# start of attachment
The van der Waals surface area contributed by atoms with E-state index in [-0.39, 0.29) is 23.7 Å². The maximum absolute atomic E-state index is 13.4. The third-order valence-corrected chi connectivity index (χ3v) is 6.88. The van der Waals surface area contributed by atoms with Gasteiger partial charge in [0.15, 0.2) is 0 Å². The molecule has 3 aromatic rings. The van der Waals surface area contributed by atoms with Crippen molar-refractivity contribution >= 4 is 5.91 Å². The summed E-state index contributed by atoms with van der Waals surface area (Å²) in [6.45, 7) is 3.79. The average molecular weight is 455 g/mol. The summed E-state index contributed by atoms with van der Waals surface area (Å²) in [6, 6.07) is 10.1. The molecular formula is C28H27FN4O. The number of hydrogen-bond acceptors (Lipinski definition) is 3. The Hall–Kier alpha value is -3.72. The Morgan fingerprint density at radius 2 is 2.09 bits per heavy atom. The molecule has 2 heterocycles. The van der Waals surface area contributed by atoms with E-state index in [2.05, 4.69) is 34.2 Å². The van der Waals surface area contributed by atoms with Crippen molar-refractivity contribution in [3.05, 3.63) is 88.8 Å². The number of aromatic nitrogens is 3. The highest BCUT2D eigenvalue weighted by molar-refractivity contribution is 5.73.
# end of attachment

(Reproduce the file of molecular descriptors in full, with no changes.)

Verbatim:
The van der Waals surface area contributed by atoms with E-state index in [-0.39, 0.29) is 23.7 Å². The maximum absolute atomic E-state index is 13.4. The third-order valence-corrected chi connectivity index (χ3v) is 6.88. The van der Waals surface area contributed by atoms with Gasteiger partial charge in [0.15, 0.2) is 0 Å². The molecule has 3 aromatic rings. The van der Waals surface area contributed by atoms with Crippen molar-refractivity contribution >= 4 is 5.91 Å². The summed E-state index contributed by atoms with van der Waals surface area (Å²) in [6.45, 7) is 3.79. The average molecular weight is 455 g/mol. The summed E-state index contributed by atoms with van der Waals surface area (Å²) in [6, 6.07) is 10.1. The molecular formula is C28H27FN4O. The number of hydrogen-bond acceptors (Lipinski definition) is 3. The Hall–Kier alpha value is -3.72. The Morgan fingerprint density at radius 2 is 2.09 bits per heavy atom. The molecule has 2 heterocycles. The van der Waals surface area contributed by atoms with E-state index in [2.05, 4.69) is 34.2 Å². The van der Waals surface area contributed by atoms with Crippen molar-refractivity contribution in [3.05, 3.63) is 88.8 Å². The number of aromatic nitrogens is 3. The highest BCUT2D eigenvalue weighted by molar-refractivity contribution is 5.73.